Can God Prohibit an Emotion?
Part of my current research focuses on how human emotions are discussed and legislated in the Talmud and other ancient rabbinic texts, and so the last of the Ten Commandments (as counted in the Jewish tradition) raises for me some fundamental questions.
“You shall not covet (tahmod) your neighbor’s house. You shall not covet (tahmod) your neighbor’s wife, his male or female slave, his ox, his donkey, or anything that is your neighbor’s” (Exod. 20:14).
How can God prohibit an emotion? And why would God even be concerned about how people feel as long as they are doing the right thing? Perhaps we should interpret the commandment as forbidding an action rather than a feeling?
The third century midrash Mekhilta Derashbi at first seems to go in this direction. It points out the discrepancy in language between the statement of this commandment in Exodus and its reiteration in Deuteronomy, which reads: “You shall not covet (tahmod) your neighbor’s wife. You shall not crave (titaveh) your neighbor’s house, his field, his male or female slave, his ox, his donkey, or anything that is your neighbor’s” (Deut. 5:18).
Noting the use in Deuteronomy of the word “crave” in addition to the word “covet,” the Mekhilta interprets these verbs as referring to two different prohibitions. To crave, according to the early Rabbis, is to have a wish or desire, whereas to covet is to begin to act on those wishes by making plans to possess the object of desire. Perhaps surprisingly, however, the midrash emphasizes that both the feeling and the action are prohibited, because of how closely they are connected: if one craves, one may then come to covet. Therefore, better not to crave at all.
This prohibition against a particular feeling, and particularly the assumption that there’s not a significant distinction between emotions and actions, may strike modern readers as rather out of touch. After all, don’t we now know that the real problems arise when we either repress our emotions or assume that all feelings must be immediately acted upon to make them go away? Surely any therapist would tell you that the best thing to do with a seemingly troubling emotion, such as an insatiable craving for one’s neighbor’s freshly-baked apple pie cooling in the window, is neither to deny the feeling nor to grab a hunk of pie when the neighbor isn’t looking, but to be mindful of the feeling and tolerate it until it passes (or until the neighbor is nice enough to offer a piece of pie voluntarily).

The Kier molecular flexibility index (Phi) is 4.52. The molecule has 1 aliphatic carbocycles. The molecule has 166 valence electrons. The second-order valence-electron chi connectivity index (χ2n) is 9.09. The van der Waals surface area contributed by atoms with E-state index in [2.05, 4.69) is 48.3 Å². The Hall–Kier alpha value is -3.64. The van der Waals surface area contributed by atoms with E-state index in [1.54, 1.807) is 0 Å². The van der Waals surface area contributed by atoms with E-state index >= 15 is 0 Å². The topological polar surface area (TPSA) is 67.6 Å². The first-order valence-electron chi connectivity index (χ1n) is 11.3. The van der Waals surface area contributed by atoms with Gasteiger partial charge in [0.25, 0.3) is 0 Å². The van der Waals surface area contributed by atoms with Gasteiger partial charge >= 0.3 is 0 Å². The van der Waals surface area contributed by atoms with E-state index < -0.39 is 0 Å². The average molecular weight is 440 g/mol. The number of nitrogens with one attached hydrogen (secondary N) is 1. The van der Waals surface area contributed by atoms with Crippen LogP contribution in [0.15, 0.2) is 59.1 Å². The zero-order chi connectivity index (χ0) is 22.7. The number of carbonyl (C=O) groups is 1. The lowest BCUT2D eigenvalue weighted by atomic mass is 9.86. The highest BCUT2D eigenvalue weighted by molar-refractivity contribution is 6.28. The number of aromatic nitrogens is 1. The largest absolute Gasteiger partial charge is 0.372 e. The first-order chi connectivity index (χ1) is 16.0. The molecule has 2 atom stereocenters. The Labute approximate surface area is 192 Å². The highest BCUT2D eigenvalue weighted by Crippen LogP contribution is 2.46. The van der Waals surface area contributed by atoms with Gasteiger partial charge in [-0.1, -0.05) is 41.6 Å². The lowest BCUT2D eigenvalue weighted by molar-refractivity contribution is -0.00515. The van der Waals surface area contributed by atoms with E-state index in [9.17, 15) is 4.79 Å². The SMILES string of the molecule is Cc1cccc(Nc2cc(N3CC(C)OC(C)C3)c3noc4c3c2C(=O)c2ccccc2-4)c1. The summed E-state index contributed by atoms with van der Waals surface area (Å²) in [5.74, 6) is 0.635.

Yet the idea that we have control over our emotional states may not be as foreign to a contemporary mindset as it would initially seem. How many of us have tried to cultivate gratitude by keeping a journal or a list at the end of the day? Or attempted to boost our own confidence by assuming a “power pose”? Our society is perhaps again realizing something that the ancient Rabbis took for granted: the boundary between our inner selves and our outer selves is not as sharp as we may have once thought, and that there is significant permeability between the two. What we do with our bodies affects how we feel, and vice versa.
As our country attempts to move forward from an emotionally turbulent year, this commandment to attend carefully to our feelings and reactions may be more useful than it seems at first glance. We may want to try to cultivate emotions like gratitude, confidence, calmness, or joy to get us through the rest of the pandemic, but we can also ask: Which emotions are helping to call us to action? Perhaps a feeling of rage summons us to work for justice, or our grief impels us to advocate for marginalized groups suffering disproportionately from COVID. There may also be emotions whose effects in our lives are less welcome: sadness that becomes paralyzing, or fear and anger that tempt us to employ hurtful rhetoric.
Perhaps this commandment is encouraging us to remember that we live righteously not only through our actions, but by leaving behind the people, situations, and social media feeds that evoke reactions that do not serve us, and by thinking about how to cultivate and attend to the emotions that help us be the people we want to be in the world.
The publication and distribution of the JTS Commentary are made possible by a generous grant from Rita Dee (z”l) and Harold Hassenfeld (z”l).
Join our upcoming online class to learn more with Dr. Wolf about the emotions in rabbinic literature.